Bass Bug Box
I found the sweet spot of the Nexus is fishing normal. Dry lines and moderate flies like top water poppers, terrestrials and unweighted streamers is where this Winston really excels. It's light, comfortable in hand and easy to get in tune with your cast.

What! It's not Winston Green? While the Nexus is a deep black color rod blank it still has all the incredible finish qualities every Winston Rod is known for. It comes with a black powdered coated aluminum rod tube and cloth sock and of course Winston's Lifetime Warranty.

Final Thoughts

The Winston Nexus has an easy progressive taper making it comfortable for a wide range of uses. I guess the question you want an answer to is: Would I own this rod? Yes, but for the right reasons. I would buy the Nexus for the build quality and because it holds closely to line weight. I would buy it for it's relaxed action and comfortable casting stroke. I wouldn't buy it to be an all out big bug chuckin power stick but for average size streamers, salt flies, nymph rigs and dry lines the Nexus is a great stick and an absolute great value for the price!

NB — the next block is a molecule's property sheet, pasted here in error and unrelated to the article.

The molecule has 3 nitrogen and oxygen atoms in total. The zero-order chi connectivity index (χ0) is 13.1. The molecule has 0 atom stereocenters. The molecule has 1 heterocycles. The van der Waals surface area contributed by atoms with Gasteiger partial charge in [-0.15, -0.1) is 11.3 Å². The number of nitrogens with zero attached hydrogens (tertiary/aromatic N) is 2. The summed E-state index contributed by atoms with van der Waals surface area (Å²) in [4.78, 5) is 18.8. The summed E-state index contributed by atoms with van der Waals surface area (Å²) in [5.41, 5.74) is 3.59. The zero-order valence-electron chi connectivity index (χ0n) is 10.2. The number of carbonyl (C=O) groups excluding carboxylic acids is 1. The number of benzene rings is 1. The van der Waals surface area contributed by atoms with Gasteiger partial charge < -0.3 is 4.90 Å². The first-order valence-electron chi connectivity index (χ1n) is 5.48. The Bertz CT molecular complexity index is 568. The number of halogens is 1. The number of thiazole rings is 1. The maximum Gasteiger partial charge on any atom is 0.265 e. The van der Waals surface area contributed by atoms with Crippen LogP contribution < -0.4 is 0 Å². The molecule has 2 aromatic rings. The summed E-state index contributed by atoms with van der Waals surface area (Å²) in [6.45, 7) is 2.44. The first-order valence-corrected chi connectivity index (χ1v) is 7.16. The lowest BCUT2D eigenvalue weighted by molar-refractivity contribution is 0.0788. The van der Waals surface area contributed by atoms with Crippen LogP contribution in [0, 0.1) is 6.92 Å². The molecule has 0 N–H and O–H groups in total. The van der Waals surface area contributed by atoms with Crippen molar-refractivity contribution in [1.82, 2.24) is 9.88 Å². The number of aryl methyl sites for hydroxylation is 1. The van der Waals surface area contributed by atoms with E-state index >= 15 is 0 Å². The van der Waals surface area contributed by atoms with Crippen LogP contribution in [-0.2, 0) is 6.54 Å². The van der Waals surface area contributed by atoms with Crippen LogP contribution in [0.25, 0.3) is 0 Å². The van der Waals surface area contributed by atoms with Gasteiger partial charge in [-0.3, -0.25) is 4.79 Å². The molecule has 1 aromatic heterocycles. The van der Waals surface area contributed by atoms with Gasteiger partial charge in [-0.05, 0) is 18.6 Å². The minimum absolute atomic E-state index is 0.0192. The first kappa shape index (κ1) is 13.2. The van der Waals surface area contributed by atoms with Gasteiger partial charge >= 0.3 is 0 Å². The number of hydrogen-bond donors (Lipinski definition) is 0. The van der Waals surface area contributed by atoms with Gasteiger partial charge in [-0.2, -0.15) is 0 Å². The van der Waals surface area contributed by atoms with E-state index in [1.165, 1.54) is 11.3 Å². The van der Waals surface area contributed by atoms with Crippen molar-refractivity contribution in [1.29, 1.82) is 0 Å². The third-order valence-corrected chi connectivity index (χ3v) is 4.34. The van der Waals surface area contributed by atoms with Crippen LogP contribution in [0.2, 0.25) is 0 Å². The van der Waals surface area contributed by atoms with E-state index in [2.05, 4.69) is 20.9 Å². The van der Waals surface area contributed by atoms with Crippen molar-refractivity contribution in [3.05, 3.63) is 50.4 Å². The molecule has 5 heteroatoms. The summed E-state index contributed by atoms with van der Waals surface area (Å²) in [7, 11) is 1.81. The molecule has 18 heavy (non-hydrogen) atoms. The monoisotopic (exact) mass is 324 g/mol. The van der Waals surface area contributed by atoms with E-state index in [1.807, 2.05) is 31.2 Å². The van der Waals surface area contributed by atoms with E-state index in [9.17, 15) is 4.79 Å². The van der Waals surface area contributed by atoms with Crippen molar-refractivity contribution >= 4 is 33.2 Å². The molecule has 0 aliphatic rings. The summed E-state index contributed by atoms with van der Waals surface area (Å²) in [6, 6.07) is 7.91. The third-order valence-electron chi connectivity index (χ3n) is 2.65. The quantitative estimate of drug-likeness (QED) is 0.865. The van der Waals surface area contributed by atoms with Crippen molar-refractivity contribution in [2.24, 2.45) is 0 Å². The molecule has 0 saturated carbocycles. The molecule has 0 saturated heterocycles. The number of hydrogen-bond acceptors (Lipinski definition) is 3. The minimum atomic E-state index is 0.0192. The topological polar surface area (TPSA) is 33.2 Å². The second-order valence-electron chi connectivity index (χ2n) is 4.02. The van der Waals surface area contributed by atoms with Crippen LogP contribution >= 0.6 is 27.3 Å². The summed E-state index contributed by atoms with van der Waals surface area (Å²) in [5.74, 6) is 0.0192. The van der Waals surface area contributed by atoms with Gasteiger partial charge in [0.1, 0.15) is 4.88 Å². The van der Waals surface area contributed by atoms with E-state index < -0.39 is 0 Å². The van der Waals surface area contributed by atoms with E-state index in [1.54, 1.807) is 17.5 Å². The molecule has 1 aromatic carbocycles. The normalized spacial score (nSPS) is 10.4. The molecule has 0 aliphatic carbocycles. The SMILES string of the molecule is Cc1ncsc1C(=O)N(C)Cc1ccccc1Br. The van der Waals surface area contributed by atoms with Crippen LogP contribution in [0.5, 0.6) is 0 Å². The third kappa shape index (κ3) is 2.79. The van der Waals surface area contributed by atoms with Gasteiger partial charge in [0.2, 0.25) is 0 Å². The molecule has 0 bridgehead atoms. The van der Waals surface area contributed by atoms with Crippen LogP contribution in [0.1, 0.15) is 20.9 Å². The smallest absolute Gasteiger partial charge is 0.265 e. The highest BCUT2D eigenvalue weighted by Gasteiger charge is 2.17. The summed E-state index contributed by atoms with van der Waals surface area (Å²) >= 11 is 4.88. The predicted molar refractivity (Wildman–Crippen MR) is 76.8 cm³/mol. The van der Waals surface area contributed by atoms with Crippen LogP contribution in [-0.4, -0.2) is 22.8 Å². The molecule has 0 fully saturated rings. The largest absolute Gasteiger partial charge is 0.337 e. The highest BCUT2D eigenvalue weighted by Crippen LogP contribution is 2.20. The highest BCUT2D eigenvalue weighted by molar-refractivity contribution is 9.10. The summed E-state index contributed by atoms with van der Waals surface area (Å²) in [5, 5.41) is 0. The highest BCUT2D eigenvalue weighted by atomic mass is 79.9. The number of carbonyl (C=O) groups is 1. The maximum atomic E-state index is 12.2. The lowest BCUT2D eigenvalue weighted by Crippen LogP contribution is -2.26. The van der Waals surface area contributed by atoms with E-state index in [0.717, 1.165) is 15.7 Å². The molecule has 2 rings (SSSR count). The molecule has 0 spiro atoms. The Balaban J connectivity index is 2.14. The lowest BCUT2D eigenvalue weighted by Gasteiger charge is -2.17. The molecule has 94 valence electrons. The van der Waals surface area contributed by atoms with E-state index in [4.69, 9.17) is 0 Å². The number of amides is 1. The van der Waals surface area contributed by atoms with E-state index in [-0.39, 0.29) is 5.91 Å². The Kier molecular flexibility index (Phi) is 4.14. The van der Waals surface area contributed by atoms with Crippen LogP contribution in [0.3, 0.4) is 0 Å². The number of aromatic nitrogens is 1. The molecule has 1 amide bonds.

BassProGreg




Gorge Fly Shop Internet Sales Manager | Product Specialist


"Fly Fish the World with Us"


Read more of Greg's Post

Jan 23, 2017

Columbia Gorge Fishing Report (01/23/17)

Sorry for the lack of fishing pictures as of late, but we finally are thawing our after a horrendous ice storm this past week and I may finally be able to fish again!
This rig has gotten us through everything this winter has thrown at us!

There are definitely some winter steelhead being caught by the brave souls out there this past week.  The best reports have been coming from the Oregon Coast. Some of our more local rivers have finally gotten some water, as the rain and thaw continues, but I don't see any major spikes in flow in the next week.  I say pick and river and get out there while the weather abides, you can't catch them if your fly isn't wet!

We lost a lot of good trees due to the ice












Haven't heard much from the trout scene in the past week, but I would imagine the fish are hungry and biting well, especially with the low pressure and warming trend.


Looking forward to some swing time real soon!